3. Maintain the airfield open and operational for other users of the NAS. Keeping the airfield operational areas clear for UAS support vehicles and activities. Designate areas acceptable for the remotely-located pilot that are not in areas on the airfield that are needed to enhance airfield safety such as the runway safety areas, taxiway safety areas, object free areas, etc.
      4. Communication. Coordinate with the UAS operator and the local Airport Traffic Control Tower (ATCT) (if applicable) on the specific types of radio communications for the proposed UAS operation. For example, what is the phraseology that is being used during the UAS operation to communicate with the ATCT or on the Common Traffic Advisory Frequency (CTAF) or Unicom? Please note that not all COAs require aviation radios for communication or contact with air traffic.
      5. Coordinate with other airport stakeholders. The UAS operation is different from the typical manned operations at the airport. Consider outreach and other methods to make other aeronautical users to become aware of and anticipate this particular use on the airport.
      6. Facilitate coordination with the local airport traffic control tower (if one is located at the airport) and the UAS operator on operational requirements while the UAS is in flight.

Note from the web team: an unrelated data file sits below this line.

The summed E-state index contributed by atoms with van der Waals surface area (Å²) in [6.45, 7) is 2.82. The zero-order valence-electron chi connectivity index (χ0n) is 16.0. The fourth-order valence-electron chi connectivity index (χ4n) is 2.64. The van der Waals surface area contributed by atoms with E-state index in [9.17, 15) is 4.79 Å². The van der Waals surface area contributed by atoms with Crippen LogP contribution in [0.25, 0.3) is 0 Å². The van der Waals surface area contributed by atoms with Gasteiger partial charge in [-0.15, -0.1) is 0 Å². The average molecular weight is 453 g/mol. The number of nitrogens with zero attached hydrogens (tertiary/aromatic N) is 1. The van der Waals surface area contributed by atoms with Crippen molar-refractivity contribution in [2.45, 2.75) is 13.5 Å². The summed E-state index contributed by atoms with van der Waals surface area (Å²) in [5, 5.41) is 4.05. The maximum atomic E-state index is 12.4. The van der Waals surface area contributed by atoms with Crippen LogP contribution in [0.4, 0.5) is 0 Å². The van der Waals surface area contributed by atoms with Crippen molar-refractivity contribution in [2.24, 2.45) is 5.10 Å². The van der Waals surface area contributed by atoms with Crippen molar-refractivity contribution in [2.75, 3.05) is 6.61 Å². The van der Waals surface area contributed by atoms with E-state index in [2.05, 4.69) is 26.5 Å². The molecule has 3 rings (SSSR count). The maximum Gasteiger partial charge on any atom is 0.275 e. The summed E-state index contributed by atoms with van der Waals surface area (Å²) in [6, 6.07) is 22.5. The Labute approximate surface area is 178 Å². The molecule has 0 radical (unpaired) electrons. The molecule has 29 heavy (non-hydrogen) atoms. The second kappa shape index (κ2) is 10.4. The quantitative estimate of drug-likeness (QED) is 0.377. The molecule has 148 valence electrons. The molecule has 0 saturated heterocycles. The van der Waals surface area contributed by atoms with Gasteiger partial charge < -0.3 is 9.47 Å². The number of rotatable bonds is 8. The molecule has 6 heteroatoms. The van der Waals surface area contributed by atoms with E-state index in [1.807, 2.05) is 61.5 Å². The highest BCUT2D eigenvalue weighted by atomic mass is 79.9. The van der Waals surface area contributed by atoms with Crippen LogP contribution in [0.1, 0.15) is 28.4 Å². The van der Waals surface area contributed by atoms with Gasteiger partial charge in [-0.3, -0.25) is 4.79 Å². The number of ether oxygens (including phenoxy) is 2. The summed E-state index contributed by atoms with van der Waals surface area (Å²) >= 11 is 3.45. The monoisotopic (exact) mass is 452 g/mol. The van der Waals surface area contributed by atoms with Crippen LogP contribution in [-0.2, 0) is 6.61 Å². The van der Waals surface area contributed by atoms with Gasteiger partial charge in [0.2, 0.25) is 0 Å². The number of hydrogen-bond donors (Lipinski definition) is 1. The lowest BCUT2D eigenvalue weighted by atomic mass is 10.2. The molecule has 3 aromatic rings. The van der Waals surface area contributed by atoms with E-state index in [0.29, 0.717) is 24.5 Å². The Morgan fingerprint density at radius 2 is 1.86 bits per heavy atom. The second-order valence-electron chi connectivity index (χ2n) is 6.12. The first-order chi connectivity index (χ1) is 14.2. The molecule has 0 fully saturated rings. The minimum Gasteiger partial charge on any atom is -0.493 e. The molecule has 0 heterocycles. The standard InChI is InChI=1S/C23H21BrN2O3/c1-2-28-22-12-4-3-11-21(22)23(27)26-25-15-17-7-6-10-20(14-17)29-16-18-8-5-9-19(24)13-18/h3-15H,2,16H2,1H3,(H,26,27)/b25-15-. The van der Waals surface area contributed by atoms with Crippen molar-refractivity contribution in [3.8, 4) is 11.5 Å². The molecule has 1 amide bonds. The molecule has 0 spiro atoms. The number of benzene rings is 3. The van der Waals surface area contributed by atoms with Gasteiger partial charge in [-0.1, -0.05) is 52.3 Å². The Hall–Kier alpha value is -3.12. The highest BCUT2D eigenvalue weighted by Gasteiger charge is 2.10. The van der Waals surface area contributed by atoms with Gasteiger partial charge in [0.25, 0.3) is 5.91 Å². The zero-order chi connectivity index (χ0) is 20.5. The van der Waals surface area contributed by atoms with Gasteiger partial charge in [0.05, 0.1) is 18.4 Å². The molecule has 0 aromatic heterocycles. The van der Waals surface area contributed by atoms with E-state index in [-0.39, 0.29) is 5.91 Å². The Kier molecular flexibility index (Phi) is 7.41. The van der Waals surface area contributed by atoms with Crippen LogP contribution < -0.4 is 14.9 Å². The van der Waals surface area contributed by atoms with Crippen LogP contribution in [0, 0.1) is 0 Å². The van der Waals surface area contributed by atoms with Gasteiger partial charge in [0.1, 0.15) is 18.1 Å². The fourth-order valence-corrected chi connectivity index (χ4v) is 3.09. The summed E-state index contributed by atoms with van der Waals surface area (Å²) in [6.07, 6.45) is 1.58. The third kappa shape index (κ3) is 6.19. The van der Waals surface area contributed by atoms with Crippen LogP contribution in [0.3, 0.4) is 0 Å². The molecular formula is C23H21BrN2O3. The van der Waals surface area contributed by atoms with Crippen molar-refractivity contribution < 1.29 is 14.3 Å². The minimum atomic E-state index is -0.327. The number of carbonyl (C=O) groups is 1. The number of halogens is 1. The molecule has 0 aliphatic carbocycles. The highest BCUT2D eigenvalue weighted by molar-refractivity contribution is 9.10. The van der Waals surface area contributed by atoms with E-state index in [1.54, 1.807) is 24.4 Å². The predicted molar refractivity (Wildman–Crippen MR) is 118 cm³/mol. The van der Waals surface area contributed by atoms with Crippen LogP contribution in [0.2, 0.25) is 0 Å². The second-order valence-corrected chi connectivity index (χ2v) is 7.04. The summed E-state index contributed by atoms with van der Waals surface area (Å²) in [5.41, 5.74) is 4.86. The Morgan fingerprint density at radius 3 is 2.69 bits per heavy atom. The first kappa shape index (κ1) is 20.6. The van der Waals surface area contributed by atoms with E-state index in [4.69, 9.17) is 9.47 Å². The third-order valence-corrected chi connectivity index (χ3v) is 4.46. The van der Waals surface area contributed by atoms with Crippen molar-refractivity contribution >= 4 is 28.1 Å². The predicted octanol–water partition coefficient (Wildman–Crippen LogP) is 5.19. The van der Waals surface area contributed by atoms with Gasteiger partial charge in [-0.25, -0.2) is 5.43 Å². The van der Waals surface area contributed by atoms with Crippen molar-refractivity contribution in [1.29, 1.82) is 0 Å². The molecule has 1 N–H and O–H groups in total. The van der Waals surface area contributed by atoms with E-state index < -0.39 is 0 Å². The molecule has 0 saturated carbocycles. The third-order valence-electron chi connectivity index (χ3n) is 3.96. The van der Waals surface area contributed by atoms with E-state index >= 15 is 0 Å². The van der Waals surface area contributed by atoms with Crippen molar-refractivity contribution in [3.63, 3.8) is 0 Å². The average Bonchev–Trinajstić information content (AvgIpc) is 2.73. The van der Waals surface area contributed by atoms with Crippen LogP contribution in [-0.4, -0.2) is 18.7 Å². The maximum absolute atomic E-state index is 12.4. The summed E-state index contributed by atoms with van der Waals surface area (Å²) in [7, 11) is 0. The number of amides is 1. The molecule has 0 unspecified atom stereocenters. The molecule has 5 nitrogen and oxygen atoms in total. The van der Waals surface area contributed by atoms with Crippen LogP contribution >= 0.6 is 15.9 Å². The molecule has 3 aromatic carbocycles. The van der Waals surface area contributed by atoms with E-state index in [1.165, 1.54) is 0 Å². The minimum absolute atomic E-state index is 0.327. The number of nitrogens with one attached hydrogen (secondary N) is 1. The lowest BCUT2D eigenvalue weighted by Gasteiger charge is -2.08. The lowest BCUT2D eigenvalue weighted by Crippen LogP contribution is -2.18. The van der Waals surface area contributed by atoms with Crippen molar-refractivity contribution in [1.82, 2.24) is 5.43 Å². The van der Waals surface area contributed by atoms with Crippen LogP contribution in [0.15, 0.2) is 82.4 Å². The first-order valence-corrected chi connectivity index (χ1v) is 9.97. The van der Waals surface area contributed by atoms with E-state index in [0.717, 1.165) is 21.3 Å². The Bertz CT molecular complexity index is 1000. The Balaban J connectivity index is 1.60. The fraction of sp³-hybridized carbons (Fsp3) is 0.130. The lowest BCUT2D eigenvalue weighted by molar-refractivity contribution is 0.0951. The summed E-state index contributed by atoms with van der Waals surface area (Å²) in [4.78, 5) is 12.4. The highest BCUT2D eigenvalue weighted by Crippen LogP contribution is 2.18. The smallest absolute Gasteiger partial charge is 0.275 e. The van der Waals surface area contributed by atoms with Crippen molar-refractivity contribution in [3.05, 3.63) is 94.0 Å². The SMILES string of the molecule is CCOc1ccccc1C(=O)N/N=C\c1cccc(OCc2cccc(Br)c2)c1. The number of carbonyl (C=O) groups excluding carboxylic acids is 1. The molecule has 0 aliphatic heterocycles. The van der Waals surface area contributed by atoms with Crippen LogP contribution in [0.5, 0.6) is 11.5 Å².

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    1. What topics could I consider for inclusion in a LOA?

Since the COA and the Section 333 grant of exemption outline the requirements for operating in the NAS, the LOA does not to need to consider these areas. You may want to focus the LOA on ground access and runway safety for the UAS operation and outline how the user will operate safely with other aeronautical users at the airport. Refer to airport-specific safety considerations listed in question number 10 above. You should also coordinate the terms of any LOA with your FAA Air Traffic Manager, if an Airport Traffic Control Tower is located at your airport.

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    1. What additional approvals may be required for a UAS to operate from an airport?

Depending on the operational requirements of the UAS and the answers to the questions listed above in Question 5, the Airport may need additional FAAcoordination. For example:

      1. If the UAS user needs to install any support equipment on airport property (e.g., a communications tower), you must file a 7460-1, Notice of Proposed Construction or Alteration, and obtain an Airspace Determination from the FAA prior to construction.